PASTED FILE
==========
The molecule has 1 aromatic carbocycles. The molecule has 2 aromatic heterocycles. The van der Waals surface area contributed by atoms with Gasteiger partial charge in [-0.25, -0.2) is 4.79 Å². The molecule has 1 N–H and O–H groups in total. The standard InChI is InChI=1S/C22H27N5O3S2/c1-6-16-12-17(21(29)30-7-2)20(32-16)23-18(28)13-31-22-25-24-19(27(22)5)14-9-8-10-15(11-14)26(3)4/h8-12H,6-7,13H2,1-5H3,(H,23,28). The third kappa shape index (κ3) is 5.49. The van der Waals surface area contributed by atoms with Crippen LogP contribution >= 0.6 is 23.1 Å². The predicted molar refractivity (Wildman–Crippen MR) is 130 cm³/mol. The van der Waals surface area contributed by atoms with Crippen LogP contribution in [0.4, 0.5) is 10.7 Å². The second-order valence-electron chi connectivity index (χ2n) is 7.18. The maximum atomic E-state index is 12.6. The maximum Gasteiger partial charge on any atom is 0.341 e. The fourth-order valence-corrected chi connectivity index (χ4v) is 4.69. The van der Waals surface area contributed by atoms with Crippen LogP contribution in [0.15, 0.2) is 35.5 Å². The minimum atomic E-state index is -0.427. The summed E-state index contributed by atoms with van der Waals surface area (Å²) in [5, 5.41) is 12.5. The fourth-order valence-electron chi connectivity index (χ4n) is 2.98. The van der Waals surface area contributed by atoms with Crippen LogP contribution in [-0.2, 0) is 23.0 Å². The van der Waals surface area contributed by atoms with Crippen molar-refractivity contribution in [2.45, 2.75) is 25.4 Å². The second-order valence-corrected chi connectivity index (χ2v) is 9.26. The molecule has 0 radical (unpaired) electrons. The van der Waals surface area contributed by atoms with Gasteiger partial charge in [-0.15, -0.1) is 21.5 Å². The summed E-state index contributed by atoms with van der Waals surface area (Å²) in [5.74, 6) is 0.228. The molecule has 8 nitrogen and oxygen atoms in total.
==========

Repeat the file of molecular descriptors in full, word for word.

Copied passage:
The molecule has 1 aromatic carbocycles. The molecule has 2 aromatic heterocycles. The van der Waals surface area contributed by atoms with Gasteiger partial charge in [-0.25, -0.2) is 4.79 Å². The molecule has 1 N–H and O–H groups in total. The standard InChI is InChI=1S/C22H27N5O3S2/c1-6-16-12-17(21(29)30-7-2)20(32-16)23-18(28)13-31-22-25-24-19(27(22)5)14-9-8-10-15(11-14)26(3)4/h8-12H,6-7,13H2,1-5H3,(H,23,28). The third kappa shape index (κ3) is 5.49. The van der Waals surface area contributed by atoms with Crippen LogP contribution >= 0.6 is 23.1 Å². The predicted molar refractivity (Wildman–Crippen MR) is 130 cm³/mol. The van der Waals surface area contributed by atoms with Crippen LogP contribution in [0.4, 0.5) is 10.7 Å². The second-order valence-electron chi connectivity index (χ2n) is 7.18. The maximum atomic E-state index is 12.6. The maximum Gasteiger partial charge on any atom is 0.341 e. The fourth-order valence-corrected chi connectivity index (χ4v) is 4.69. The van der Waals surface area contributed by atoms with Crippen LogP contribution in [0.15, 0.2) is 35.5 Å². The minimum atomic E-state index is -0.427. The summed E-state index contributed by atoms with van der Waals surface area (Å²) in [5, 5.41) is 12.5. The fourth-order valence-electron chi connectivity index (χ4n) is 2.98. The van der Waals surface area contributed by atoms with Crippen LogP contribution in [-0.2, 0) is 23.0 Å². The van der Waals surface area contributed by atoms with Crippen molar-refractivity contribution in [2.45, 2.75) is 25.4 Å². The second-order valence-corrected chi connectivity index (χ2v) is 9.26. The molecule has 0 radical (unpaired) electrons. The van der Waals surface area contributed by atoms with Gasteiger partial charge in [-0.15, -0.1) is 21.5 Å². The summed E-state index contributed by atoms with van der Waals surface area (Å²) in [5.74, 6) is 0.228. The molecule has 8 nitrogen and oxygen atoms in total.